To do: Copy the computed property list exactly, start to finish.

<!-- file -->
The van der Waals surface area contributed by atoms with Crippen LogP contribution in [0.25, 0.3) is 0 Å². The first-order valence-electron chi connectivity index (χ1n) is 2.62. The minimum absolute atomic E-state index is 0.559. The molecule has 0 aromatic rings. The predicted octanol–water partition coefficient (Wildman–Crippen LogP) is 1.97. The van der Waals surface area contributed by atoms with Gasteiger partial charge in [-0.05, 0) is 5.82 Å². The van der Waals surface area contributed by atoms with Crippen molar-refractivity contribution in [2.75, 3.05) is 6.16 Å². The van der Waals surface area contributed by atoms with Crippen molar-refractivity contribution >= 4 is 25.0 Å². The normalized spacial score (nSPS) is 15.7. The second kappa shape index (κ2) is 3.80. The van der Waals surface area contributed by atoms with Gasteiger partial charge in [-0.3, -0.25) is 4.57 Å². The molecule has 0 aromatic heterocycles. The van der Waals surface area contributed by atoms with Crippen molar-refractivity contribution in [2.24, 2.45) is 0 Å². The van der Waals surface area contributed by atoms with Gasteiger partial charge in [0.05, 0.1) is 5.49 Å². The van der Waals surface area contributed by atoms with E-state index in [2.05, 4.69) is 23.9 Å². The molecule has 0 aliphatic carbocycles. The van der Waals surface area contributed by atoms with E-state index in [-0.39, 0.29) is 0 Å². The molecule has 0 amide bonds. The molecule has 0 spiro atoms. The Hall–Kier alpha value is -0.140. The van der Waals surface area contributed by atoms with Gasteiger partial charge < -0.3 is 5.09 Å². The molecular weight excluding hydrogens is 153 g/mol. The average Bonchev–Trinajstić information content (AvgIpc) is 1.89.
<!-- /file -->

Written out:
The van der Waals surface area contributed by atoms with Crippen LogP contribution in [0.25, 0.3) is 0 Å². The first-order valence-electron chi connectivity index (χ1n) is 2.62. The minimum absolute atomic E-state index is 0.559. The molecule has 0 aromatic rings. The predicted octanol–water partition coefficient (Wildman–Crippen LogP) is 1.97. The van der Waals surface area contributed by atoms with Gasteiger partial charge in [-0.05, 0) is 5.82 Å². The van der Waals surface area contributed by atoms with Crippen molar-refractivity contribution in [2.75, 3.05) is 6.16 Å². The van der Waals surface area contributed by atoms with Crippen molar-refractivity contribution >= 4 is 25.0 Å². The normalized spacial score (nSPS) is 15.7. The second kappa shape index (κ2) is 3.80. The van der Waals surface area contributed by atoms with Gasteiger partial charge in [-0.3, -0.25) is 4.57 Å². The molecule has 0 aromatic heterocycles. The van der Waals surface area contributed by atoms with Crippen molar-refractivity contribution in [2.24, 2.45) is 0 Å². The van der Waals surface area contributed by atoms with Gasteiger partial charge in [0.05, 0.1) is 5.49 Å². The van der Waals surface area contributed by atoms with E-state index in [2.05, 4.69) is 23.9 Å². The molecule has 0 aliphatic carbocycles. The van der Waals surface area contributed by atoms with E-state index in [-0.39, 0.29) is 0 Å². The molecule has 0 amide bonds. The molecule has 0 spiro atoms. The Hall–Kier alpha value is -0.140. The van der Waals surface area contributed by atoms with Gasteiger partial charge < -0.3 is 5.09 Å². The molecular weight excluding hydrogens is 153 g/mol. The average Bonchev–Trinajstić information content (AvgIpc) is 1.89.